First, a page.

Michelle Kilmer is the author of When the Dead, a psychologically captivating and dramatic novel following the lives of numerous survivors during the apocalypse. I loved her book and knew I needed to pick her brain. The end of this interview has some questions that could be considered spoilers, but in my opinion they’ll just make you want to read her book even more.
EK: First things first: did you consciously make an effort to focus more on the human side of the zompocalypse, or did it come naturally?
MK: It came naturally for sure. Once I decided on my characters and their basic traits, they really started to write themselves and the dynamics between them became more complex. I kept trying to get more zombie in the story but the very basis of the book is a group of people staying put in hopes of staying safe. Because of the concept I found myself focusing more on the troubles that arise when personalities conflict or mesh in a difficult time. Even the original idea for the story (an extremely different idea) focused on two main, living characters with only occasional clashes with the dead.
EK: What is your process like? Do you write scenes in a linear fashion or just as inspiration strikes?
MK: My process, very much like the zombie apocalypse, is pure chaos. Seriously. I even feel like the word ‘process’ sounds much too organized for the way I work. I had the ending written early on and then I followed with some of the first scenes of Isobel navigating the crumbling world. At that point it was first-person narrated and I ran out of scenes that I liked. When I switched to third-person omniscient narration the story and the characters opened up. But still, STILL, I wrote unordered scenes. At some point I wrote the first chapter and then began to focus on finding some structure and flow to the collection of moments I had created. Near the end of my work on the book, I finally decided that I liked the way the chapters worked together and adding anything more might break or overstuff it.
EK: You have a unique array of characters. How did they come to be? (did you take influence from people you know, etc.)
MK: Like I mentioned, Isobel was first. She is not inspired by anyone and I actually feel like she is one of the least developed. This might have happened because of the strong/strange characters that she ends up surrounded by. Their stories tend to outshine her rather plain existence. The others were born more from the ideas I wanted to touch on and the scenes I felt hadn’t been written in the genre before. Not one of the characters is based on anyone I know. One of the group’s adversaries is named Rachel, after my younger sister. I did this in thanks for her being my first reader. (But some thanks it was ; ) ) Other than her name though, the character shares no traits. Oh, also the dog Cheddar is based on EVERY Golden Retriever I have met in my past as a dog groomer. Friendly dogs, those Goldens.
EK: Since you have quite a few characters throughout the book, do you have a favorite?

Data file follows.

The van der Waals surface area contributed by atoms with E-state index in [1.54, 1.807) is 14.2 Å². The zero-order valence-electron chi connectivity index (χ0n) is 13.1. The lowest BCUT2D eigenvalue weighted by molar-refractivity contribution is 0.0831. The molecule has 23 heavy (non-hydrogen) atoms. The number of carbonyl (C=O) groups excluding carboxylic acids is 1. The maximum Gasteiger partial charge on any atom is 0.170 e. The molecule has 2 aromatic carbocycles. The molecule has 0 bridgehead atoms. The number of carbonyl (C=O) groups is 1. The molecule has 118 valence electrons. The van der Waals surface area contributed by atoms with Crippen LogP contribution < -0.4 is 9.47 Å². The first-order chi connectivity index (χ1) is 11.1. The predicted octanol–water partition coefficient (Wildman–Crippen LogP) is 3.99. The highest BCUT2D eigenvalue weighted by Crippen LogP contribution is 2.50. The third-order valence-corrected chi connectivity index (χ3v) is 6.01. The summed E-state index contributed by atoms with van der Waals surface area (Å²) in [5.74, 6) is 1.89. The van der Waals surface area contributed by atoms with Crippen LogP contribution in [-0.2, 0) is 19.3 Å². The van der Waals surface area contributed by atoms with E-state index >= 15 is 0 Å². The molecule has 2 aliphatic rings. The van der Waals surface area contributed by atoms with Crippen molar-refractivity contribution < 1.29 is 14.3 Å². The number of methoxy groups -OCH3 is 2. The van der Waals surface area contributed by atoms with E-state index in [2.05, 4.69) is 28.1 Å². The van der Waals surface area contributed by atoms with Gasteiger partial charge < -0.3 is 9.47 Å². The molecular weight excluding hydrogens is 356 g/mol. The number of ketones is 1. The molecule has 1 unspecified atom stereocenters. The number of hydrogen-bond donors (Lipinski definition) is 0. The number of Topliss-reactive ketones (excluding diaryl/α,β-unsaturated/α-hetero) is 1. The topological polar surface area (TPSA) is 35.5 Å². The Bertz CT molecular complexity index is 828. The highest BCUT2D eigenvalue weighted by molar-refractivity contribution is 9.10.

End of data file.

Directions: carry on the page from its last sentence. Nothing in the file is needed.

MK: I’m simultaneously in love with and saddened by Gabe. Children are so resilient and fantastic things come from their brains but I fear for any child that grows up surrounded by death and drama. People can be so fucked up by troubles in childhood. I like Vaughn too. He could almost be the badass savior of any other zombie novel but his love of booze, antisocial tendencies and bi-polar behavior make him a sad case destined for failure.
EK: How has being self-published been going for you so far? Any thoughts on the ups and downs of it yet?
MK: Being self-published is a mixed bag. I have the ‘I did it myself’ sense of satisfaction. I’m proud of the work I’ve done and excited to share it any chance I get. I love having creative control. On the flip side, if I slack in marketing efforts it shows in slowing sales. I appreciate that having a publisher would give me a built-in audience. As it stands now, I have to stalk people and ask at awkward moments if they “like zombies”. And then, even if they say no, I still plug my book. Hahahahaha. But seriously, I’ve secured a few sales that way. I’m getting ready to vend at Crypticon in May, which is amazing since a year ago at the same convention I hadn’t even finished the book yet.
EK: Do you have anything in the works? The fan in me always has to ask if there will be a sequel/spinoff, is there any chance of that?
MK: I have more in the works than I can remember half the time. I am currently working on a zombie short story collection with my twin sister. It loosely ties into When the Dead in a semi-prequel sort of way. Another piece I am writing is a short story for an anthology. The third project is something super secret that I cannot reveal and the fourth, a real prequel to When the Dead that traces the origins of the plague. Something else I’ve been kicking around is a super short follow up to When the Dead. Many readers have written to tell me they want to know what happens to the survivors of Willow Brook. Also, several of them have expressed concern over Cheddar’s unplanned abandonment. The outpouring for this fictional dog is incredible.